Private detective Glenn Mulcaire is not protected under the UK’s equivalent to the Fifth Amendment, the Supreme Court said Wednesday. After a nearly two-year legal battle to avoid such disclosure, Mulcaire will have to turn over possibly self-incriminating evidence, the names of journalists at the News Of The World who allegedly instructed him to intercept voice messages, and how victims were allegedly targeted, according to The Guardian. The ruling stems from a breach of privacy suit brought against Mulcaire by Nicola Phillips, assistant to celebrity publicist Max Clifford. Phillips’ attorney Mark Lewis contends the decision establishes precedent. If so, it could impact the ongoing investigations into phone hacking at the defunct tabloid by potentially uncovering the extent of such practices and who was aware of them.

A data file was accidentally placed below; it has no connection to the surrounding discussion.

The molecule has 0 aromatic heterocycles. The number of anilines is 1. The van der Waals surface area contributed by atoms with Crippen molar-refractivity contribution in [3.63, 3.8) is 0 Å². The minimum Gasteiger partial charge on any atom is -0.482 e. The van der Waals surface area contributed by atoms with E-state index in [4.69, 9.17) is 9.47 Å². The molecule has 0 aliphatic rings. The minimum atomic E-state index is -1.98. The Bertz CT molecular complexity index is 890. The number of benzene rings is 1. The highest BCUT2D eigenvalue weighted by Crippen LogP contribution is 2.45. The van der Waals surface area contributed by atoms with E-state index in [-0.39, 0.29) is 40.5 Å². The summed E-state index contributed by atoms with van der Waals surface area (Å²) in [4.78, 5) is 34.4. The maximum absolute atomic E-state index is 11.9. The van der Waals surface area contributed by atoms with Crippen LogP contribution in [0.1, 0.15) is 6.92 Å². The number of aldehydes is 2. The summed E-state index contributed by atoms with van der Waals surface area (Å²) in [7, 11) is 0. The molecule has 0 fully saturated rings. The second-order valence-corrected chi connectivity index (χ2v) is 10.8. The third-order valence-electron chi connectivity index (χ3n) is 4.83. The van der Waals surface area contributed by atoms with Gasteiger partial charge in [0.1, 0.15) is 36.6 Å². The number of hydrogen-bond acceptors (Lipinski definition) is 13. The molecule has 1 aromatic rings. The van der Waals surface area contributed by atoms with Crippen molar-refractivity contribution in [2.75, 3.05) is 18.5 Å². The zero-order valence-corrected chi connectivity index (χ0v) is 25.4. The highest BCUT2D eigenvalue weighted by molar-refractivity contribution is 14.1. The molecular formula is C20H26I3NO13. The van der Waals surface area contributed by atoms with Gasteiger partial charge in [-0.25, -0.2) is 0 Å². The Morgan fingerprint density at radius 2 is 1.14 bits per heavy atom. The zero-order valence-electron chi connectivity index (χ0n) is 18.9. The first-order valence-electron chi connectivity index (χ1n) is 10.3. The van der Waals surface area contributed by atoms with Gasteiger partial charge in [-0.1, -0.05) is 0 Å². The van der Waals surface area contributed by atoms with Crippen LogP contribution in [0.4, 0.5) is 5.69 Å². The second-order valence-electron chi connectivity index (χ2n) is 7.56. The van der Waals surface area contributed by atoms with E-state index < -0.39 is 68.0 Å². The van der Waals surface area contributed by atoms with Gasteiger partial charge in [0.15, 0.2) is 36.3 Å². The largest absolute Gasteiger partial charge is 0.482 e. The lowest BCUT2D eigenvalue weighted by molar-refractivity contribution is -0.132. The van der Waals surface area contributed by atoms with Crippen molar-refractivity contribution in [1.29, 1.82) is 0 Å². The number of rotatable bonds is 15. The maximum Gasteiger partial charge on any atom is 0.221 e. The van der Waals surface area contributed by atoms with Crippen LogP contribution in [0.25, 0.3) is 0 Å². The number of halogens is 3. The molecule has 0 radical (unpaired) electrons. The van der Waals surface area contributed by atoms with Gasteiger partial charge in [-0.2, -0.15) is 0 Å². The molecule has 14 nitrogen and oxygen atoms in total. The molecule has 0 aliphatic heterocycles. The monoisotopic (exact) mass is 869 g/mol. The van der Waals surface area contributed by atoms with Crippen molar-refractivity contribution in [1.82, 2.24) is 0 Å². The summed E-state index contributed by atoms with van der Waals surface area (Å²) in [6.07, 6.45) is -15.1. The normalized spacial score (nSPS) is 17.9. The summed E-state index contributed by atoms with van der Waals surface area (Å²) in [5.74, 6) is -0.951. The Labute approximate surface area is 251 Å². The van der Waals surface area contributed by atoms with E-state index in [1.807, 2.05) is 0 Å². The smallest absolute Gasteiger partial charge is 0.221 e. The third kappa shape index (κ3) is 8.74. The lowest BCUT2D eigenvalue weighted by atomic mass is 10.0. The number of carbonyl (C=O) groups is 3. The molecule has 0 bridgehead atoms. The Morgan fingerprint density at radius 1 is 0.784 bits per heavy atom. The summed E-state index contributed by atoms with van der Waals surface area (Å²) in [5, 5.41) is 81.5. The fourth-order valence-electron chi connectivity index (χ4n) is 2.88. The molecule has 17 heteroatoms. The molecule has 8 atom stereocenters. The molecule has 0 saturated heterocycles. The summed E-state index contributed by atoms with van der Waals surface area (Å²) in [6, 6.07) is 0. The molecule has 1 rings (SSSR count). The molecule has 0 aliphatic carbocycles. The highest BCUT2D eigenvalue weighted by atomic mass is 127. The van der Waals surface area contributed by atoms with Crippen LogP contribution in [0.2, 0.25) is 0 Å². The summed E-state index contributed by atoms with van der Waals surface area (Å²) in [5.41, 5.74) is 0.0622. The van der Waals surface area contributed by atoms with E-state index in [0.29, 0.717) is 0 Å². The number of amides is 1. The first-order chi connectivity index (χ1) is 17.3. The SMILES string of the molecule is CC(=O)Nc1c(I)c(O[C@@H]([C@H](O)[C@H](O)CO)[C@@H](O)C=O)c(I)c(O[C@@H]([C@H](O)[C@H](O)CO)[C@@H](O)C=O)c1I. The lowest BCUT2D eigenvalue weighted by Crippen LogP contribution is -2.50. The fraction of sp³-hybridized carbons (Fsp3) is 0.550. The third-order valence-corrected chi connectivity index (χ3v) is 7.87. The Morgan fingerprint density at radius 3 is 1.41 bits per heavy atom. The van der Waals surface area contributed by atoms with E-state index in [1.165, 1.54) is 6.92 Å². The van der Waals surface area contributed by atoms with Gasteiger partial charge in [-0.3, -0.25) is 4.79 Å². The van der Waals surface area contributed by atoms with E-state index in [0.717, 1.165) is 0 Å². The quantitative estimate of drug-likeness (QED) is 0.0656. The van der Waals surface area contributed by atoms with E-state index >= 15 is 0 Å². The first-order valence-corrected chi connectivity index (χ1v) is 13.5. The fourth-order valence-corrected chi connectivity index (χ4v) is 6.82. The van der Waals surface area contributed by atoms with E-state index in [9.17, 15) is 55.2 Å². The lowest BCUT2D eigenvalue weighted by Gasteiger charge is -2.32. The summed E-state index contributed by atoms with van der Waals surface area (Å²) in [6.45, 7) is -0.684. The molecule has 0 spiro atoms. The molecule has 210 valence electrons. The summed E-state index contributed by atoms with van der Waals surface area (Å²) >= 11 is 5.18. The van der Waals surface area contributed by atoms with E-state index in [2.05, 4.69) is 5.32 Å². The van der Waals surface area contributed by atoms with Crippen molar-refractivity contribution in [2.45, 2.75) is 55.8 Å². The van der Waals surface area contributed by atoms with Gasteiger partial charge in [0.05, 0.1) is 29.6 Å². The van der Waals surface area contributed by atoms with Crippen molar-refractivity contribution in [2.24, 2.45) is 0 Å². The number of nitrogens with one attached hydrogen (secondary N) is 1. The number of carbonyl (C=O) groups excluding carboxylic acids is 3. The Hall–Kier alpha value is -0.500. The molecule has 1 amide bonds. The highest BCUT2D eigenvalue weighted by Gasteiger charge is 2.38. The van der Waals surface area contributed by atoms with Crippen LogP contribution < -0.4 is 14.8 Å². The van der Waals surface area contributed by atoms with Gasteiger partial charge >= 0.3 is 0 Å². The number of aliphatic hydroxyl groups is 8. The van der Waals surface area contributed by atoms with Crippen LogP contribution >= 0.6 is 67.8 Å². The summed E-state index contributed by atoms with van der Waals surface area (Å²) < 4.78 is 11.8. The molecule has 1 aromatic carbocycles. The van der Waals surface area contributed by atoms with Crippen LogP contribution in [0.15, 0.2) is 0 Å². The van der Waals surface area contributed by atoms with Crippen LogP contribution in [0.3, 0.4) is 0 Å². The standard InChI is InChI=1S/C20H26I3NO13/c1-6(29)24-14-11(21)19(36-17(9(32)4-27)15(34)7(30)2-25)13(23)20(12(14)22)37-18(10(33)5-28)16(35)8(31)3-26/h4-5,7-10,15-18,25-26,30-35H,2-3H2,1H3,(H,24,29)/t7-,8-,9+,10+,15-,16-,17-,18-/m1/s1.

Mulcaire, along with former editor Clive Goodman, colloquially known as the “one rogue reporter,” went to prison in 2007 for hacking into the phones of the royal household. In that case, guilty pleas meant the court did not disclose whether hacking was rampant at the News Of The World or if other people were involved in ordering it besides Goodman, The Financial Times notes. News Corp, which owned News Of The World via its UK print arm News International, has already settled 60 of a potential 500 cases stemming from the scandal that broke open one year ago.